Because the treatment of Ménière’s disease concentrates on dealing with the symptoms rather than the cause (which is unknown), the exact treatment varies according to the specific needs of each individual.
Treatment may include medication, vestibular rehabilitation (exercises designed to improve balance and reduce dizziness), changes in diet and lifestyle, tinnitus management, hearing aids and counselling. For most people, non-surgical measures carried out under the guidance of an ENT consultant, are usually effective enough to control the symptoms. However, if vertigo is still a problem then surgical procedures may help.
The type of surgery you have will depend on your exact symptoms and their severity, and whether both ears are affected. Surgical procedures include; non-destructive surgery; selectively destructive surgery; and destructive surgery.
This surgery aims to reduce the frequency and severity of your symptoms. The different types of non-destructive surgery include:
- endolymphatic sac decompression, which helps reduce the pressure in the inner ear by increasing the drainage of fluid
- insertion of ventilation tubes (grommets) which reduce the changes in pressure that cause Ménière's disease
- injecting steroid medication through the eardrum
- micropressure therapy - a new treatment where grommets are inserted into your ear and attached intermittently to a small pressure generator to alter the pressure in the inner ear
Selectively destructive surgery
This surgery aims to destroy the balance part of your inner ear with a medicine called gentamicin which is injected through the eardrum. This should selectively damage the balance part of your ear, but there's a small risk it could damage your hearing as well. Some surgeons prefer to control the exact dose of gentamicin that enters your ear by applying it directly to the inner ear during a minor operation.
Destructive surgery may be suggested if only one ear is affected by Ménière's disease. The operation will only be considered if the hearing in the affected ear is judged to be permanently very poor, as the operation will cause permanent hearing loss. The procedure uses destructive surgery to destroy the part of your inner ear causing your vertigo. After surgery, your other ear will take over your balance and hearing functions.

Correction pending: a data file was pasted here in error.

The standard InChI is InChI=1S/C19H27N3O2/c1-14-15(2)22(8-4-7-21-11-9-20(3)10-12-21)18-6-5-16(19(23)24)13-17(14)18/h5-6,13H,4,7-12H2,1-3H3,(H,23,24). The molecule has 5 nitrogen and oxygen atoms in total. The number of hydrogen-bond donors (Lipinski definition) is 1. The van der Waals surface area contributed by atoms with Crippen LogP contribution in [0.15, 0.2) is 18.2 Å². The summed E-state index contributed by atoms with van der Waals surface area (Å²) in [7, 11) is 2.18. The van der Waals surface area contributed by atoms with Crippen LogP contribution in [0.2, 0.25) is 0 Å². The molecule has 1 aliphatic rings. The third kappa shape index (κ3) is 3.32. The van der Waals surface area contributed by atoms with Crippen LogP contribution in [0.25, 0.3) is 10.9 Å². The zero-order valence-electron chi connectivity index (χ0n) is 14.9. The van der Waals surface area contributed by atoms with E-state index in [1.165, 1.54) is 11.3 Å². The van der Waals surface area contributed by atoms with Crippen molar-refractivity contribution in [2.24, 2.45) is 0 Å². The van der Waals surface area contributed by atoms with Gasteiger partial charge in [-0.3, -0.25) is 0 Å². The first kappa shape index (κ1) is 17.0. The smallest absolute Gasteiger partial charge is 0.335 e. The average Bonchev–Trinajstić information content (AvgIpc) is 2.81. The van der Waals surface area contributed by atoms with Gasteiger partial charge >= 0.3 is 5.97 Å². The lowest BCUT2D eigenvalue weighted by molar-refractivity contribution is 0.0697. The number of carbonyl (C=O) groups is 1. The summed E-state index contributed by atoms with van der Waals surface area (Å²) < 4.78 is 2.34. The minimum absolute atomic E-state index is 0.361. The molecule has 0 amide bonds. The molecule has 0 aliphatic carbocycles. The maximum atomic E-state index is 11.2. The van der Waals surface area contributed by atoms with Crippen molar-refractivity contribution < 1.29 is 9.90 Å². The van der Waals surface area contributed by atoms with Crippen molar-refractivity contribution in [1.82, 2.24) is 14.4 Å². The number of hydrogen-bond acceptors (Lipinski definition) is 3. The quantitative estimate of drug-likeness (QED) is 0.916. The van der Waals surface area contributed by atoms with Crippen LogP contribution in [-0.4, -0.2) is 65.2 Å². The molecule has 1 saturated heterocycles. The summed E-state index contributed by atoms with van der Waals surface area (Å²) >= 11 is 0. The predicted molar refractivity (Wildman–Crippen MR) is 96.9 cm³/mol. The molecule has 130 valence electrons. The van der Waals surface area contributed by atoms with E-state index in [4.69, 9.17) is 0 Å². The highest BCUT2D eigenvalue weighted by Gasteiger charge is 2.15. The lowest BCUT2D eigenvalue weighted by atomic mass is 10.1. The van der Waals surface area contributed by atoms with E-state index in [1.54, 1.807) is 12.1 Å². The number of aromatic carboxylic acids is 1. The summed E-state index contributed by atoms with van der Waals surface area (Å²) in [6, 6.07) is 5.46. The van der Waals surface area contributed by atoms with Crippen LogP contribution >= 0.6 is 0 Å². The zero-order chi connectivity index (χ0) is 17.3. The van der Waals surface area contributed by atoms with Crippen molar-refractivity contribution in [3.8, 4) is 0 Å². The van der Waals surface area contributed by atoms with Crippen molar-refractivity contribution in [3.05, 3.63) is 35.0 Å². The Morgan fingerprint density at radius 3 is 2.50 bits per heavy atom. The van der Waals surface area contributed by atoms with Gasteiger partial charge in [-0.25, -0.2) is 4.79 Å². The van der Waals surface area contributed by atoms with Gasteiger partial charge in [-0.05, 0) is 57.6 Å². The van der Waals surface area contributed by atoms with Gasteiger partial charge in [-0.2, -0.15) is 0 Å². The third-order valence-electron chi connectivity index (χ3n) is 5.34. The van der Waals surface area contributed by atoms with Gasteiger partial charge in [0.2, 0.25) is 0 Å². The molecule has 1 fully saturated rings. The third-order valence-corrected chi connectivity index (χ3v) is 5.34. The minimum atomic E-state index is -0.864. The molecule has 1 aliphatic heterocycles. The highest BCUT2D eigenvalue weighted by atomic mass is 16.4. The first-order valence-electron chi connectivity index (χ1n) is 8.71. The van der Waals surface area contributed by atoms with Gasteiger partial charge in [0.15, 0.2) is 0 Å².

If you’ve had surgery under a general anaesthetic you will need to avoid driving for 24 hours. Generally you’ll be able to resume day to day activities, including work, straight away.
Although there's currently no cure for Ménière's disease, treatment will usually help to control the symptoms you’ve experienced. There are risks to damage of the hearing, balance, sense of taste and the facial nerve.
Treatment options include alternative approaches to controlling the symptoms of Ménière's disease. These will normally be recommended before surgery is suggested and include:
- dietary advice – especially a low-salt diet
- medication (to treat and prevent he symptoms of vertigo, nausea and vomiting experienced during attacks)
- treatment for tinnitus
- treatment for loss of hearing
- vestibular rehabilitation (to improve balance and reduce dizziness)
- treatment for stress, anxiety and depression